During a recent trip to the Rum River Library in Anoka, Jacinta Kolles was glad for some quiet time to read. The 11-year-old breezed through a Hardy Boys book and, at the same time, was able to erase some debt.
Kolles was taking advantage of “Read Down Your Fines,” an Anoka County Library program that lets kids knock $1 off their fines for every 15 minutes of reading they do. The program, in its third year, runs through the end of July, although it will be renewed for a month this fall.
At this point, Kolles has 40 cents remaining from the $4 she owed. “If you have a really big fine, it’s nice to ‘read it down.’ You don’t have to take that money out of your own account,” she said, adding that her sister, Amara, is whittling down a $10 fine.
“Read Down Your Fines” is just one way that the county library system is promoting literacy and learning in the offseason, says Jenn Straumann, its community engagement manager. Similar initiatives have taken root in libraries all over the place, though each has its own approach, she said.
In the Anoka County system, “Read Down Your Fines” has been successful enough that the board decided to extend it from one month to three this year, Straumann said. It will be reprised in October to correlate with national Teen Read Week.
How does it work? Cardholders ages 17 and younger simply visit their neighborhood library, pick out a title and sign in with a librarian, saying they want to read down their fines, Straumann said. Then, for every 15 minutes of reading they do at the library, they reduce what they owe by $1. Listening to audiobooks or being read to also counts.
Most fines hover around $5, but once cardholders hit $10 or more, they can’t check out materials. (The Anoka County system has 41,090 cardholders who are 17 and younger, and 3,990 have more than $10 in fines, Straumann said.)
This is a chance for them to “clear up their library cards so they’re ready for the school year,” Straumann said.
It provides a lift given that “kids don’t always have control of things that lead to fines,” she said, adding that through the program, they can take responsibility.
More broadly, “We hear from families that this is an opportunity to build a better relationship with the library. I think there can be a lot of shame associated with library fines,” she said. It’s also a “good point of connection with the staff. The kids see them as there to help them.”
Since its launch, the response to “Read Down Your Fines” has grown. In 2013, its first year, 229 young people “read down” a total of $1,266.71 in fines, according to library information. Last summer, 359 read down $1,854.14. Since June 1 this year, 306 kids have read about 417.5 hours, saving $1,669.74. That’s on pace to match or surpass last year, since there’s always a rush at the end, Straumann said.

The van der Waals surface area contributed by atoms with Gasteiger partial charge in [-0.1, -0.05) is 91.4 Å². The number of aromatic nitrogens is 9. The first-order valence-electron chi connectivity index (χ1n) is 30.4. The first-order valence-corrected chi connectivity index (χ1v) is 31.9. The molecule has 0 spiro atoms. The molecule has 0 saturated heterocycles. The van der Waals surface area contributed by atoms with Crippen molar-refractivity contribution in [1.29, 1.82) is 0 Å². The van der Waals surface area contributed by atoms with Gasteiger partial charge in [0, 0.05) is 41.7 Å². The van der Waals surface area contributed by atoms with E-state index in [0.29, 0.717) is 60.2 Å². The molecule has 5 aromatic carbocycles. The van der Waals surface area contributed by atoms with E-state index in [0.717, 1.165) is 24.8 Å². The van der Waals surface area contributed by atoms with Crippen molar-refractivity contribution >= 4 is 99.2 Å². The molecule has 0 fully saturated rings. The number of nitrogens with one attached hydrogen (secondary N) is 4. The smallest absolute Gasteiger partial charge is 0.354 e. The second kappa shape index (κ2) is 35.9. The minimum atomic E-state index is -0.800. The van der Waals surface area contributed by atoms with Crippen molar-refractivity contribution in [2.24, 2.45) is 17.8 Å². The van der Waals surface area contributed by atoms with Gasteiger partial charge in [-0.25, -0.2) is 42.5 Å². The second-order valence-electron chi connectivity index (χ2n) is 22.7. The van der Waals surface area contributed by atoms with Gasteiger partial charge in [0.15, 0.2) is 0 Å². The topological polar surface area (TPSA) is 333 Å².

The program ties in with hands-on activities geared toward summer reading, such as “Bookawocky,” in which children submit reviews of books in words or pictures for a chance to win prizes.
The library also hosts a series of performances at nine locations over the summer. Those have “a literacy bent of some sort or they’re geared toward the arts,” Straumann said. It could be music, magicians or jugglers. “It’s a big draw,” she said.
A four-day songwriting workshop with musician James Hersch involves composing, arranging and recording original music. “The way he sets up the structure of a song, he encourages the kids to play around with language,” she said. Other activities include “story walks” in local parks, Weird Science Wednesdays and various workshops.
Jena Kolles, Jacinta and Amara’s mother, said the read-down program offers “a simple, fun way to stay on track with learning over the summer.” She tries to make sure her children keep reading, she said, but “we don’t always get to spend as much time enjoying the space, hanging out and experiencing the library as more of a destination” as opposed to a quick stop.
The program is “a great win-win situation. It encourages more reading and they can pay down those fines,” she said, adding, “We’re not talking big money and that’s the brilliance of it. It’s so simple and easy.”
Ashley Wolff of Ramsey agreed. Her 5-year-old son, Calvin, likes “reading out, not being at home,” so it’s fitting. This summer he’s read down $4 worth of fines.
Calvin gravitates toward picture books, children’s cookbooks (“he loves to cook and he wants to be on the Food Network TV show “Chopped,” she said) and stories related to Star Wars and Legos.
“It’s nice he can take responsibility for his own fines and that he can [be] in control of his own library card,” Wolff said. “I want to instill a love of reading and learning in him, and I think this is really helpful.”
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